Example:  A company has 250 million outstanding sharesOutstanding SharesOutstanding shares are the stocks available with the company's shareholders at a given point of time after excluding the shares that the entity had repurchased. It is shown as a part of the owner's equity in the liability side of the company's balance sheet.read more, trading at $65 per share. In this case, the market capitalization can be calculated as follows:

Market Capitalization = 250,000,000 × 65

Market Capitalization = $ 16,25,00,00,000

The market valuation of any company is sensitive to multiple factors—the level of competition, economic condition, positive news, negative news, government regulations, and corporate performance.


In business, there have been two different types of equity, as explained below:

Owner’s Equity Formula

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#1 – Owner’s Equity

The ownership value of a sole proprietary firm is evaluated after deducting the overall liabilities from the company’s total assetsTotal AssetsTotal Assets is the sum of a company's current and noncurrent assets. Total assets also equals to the sum of total liabilities and total shareholder funds. Total Assets = Liabilities + Shareholder Equityread more. It is a deciding factor in mergersMergersMerger refers to a strategic process whereby two or more companies mutually form a new single legal venture. For example, in 2015, ketchup maker H.J. Heinz Co and Kraft Foods Group Inc merged their business to become Kraft Heinz Company, a leading global food and beverage firm.read more and takeoversTakeoversA takeover is a transaction where the bidder company acquires the target company with or without the management's mutual agreement. Typically, a larger company expresses an interest to acquire a smaller company. Takeovers are frequent events in the current competitive business world disguised as friendly mergers.read more.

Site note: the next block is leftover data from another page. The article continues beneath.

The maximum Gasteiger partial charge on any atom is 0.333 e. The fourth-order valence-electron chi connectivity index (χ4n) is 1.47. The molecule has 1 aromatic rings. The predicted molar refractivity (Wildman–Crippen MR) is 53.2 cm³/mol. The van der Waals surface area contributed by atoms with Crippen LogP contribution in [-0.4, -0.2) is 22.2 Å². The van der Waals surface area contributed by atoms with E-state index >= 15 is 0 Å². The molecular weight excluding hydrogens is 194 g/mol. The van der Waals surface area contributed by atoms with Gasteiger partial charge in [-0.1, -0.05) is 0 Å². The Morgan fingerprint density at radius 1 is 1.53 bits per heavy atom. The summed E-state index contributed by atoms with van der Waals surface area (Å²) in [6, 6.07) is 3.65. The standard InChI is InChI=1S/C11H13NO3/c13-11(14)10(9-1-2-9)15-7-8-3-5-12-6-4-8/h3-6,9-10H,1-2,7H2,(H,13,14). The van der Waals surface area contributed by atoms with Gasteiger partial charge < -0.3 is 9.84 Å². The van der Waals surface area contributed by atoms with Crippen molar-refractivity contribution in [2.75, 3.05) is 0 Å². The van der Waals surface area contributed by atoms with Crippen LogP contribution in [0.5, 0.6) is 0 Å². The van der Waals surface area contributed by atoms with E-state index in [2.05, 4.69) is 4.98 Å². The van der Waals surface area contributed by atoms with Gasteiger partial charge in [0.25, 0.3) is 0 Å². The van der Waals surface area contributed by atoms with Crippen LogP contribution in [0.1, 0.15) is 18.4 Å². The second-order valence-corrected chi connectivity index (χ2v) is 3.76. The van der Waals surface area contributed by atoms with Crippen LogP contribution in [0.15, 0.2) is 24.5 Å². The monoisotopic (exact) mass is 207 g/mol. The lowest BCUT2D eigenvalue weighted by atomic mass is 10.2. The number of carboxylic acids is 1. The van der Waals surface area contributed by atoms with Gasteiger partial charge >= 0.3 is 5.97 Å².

#2 – Stockholder’s Equity

When it comes to a public company, the shareholder’s equity represents the proportion of net assets received during liquidation.

Following are the various equity accounts:

  1. Common Stock: Common stocksCommon StocksCommon stocks are the number of shares of a company and are found in the balance sheet. It is calculated by subtracting retained earnings from total equity.read more gather the initial investment. Investors gain ownership of business assets. These stakeholdersStakeholdersA stakeholder in business refers to anyone, including a person, group, organization, government, or any other entity with a direct or indirect interest in its operations, actions, and outcomes.read more enjoy voting rights and superior control over the company’s management.
  2. Preference Stock: The preference stakeholders don’t get any voting rights in the company. They do, however, earn dividends and get paid before other shareholders.
Preference Shares